The Calming Room
The Calming Room is a system that customizes the built environment to support the diverse sensory needs of individuals with Autism Spectrum Disorder (ASD). It was designed in response to a case study of “The Quiet Room” in the Department of Child and Adolescent Psychiatry and Behavioral Science at the Children’s Hospital of Philadelphia, which is an alternative to the typical waiting room for patients with sensory differences. In ASD, these differences are characterized by hypo- and/or hypersensitivity in the following domains: visual, auditory, tactile, oral, olfactory, proprioceptive (movement), and vestibular (balance). This project demonstrates how a person with ASD and/or their caregiver could work with a healthcare professional to create their own Calming Room. The aim of this project is illustrate the concept of a dynamic room and to encourage the neurotypical viewer to better understand the sensory needs in ASD and their behavioral implications.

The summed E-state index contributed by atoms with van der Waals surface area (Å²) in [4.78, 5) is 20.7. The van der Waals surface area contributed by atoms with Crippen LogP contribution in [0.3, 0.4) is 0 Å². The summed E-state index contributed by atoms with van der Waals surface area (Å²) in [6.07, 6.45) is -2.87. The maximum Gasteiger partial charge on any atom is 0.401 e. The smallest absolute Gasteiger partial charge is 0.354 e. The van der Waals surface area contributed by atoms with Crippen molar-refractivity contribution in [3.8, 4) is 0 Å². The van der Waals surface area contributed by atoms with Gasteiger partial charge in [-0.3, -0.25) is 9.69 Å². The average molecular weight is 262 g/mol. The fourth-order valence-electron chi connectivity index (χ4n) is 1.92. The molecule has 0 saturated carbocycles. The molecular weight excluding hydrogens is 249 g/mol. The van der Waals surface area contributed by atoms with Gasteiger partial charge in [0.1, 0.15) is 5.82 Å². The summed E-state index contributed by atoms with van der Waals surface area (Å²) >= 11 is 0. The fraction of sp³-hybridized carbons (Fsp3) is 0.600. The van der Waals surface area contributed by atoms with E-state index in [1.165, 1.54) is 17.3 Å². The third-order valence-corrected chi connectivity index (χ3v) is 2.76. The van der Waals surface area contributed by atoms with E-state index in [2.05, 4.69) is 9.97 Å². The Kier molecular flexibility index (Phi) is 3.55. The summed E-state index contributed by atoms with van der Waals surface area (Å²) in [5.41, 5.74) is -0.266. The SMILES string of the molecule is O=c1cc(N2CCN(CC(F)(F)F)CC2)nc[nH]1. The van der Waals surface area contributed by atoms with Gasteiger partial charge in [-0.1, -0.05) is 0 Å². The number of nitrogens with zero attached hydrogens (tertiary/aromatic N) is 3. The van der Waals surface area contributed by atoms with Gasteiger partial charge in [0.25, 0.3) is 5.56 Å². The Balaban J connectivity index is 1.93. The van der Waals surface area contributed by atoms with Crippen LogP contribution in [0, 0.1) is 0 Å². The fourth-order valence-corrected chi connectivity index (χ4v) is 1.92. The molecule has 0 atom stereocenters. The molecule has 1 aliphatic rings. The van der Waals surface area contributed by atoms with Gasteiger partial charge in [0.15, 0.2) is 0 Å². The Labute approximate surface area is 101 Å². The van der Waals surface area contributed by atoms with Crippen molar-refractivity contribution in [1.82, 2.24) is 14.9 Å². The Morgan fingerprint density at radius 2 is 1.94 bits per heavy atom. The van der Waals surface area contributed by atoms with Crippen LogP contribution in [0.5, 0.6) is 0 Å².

Written thesis available here
Advised by David Comberg (PennDesign) and Dr. Margaret Souders (Penn School of Nursing)
Architectural renderings by Jonah Schatz
existing quiet room
This mockup demonstrates an app in which individuals with ASD and/or their guardians would consult with a healthcare professional to create their personal Calming Room.
Possible room realizations based on the sensory profiles of patients at the Children's Hospital of Philadelphia
Animations created by Jonah Schatz
Project installation at the Penn Visual Studies Senior Thesis Exhibition, featuring animated renderings and sensory comfort objects. On display May 1–12, 2017 | Photos by Kaleb Germinaro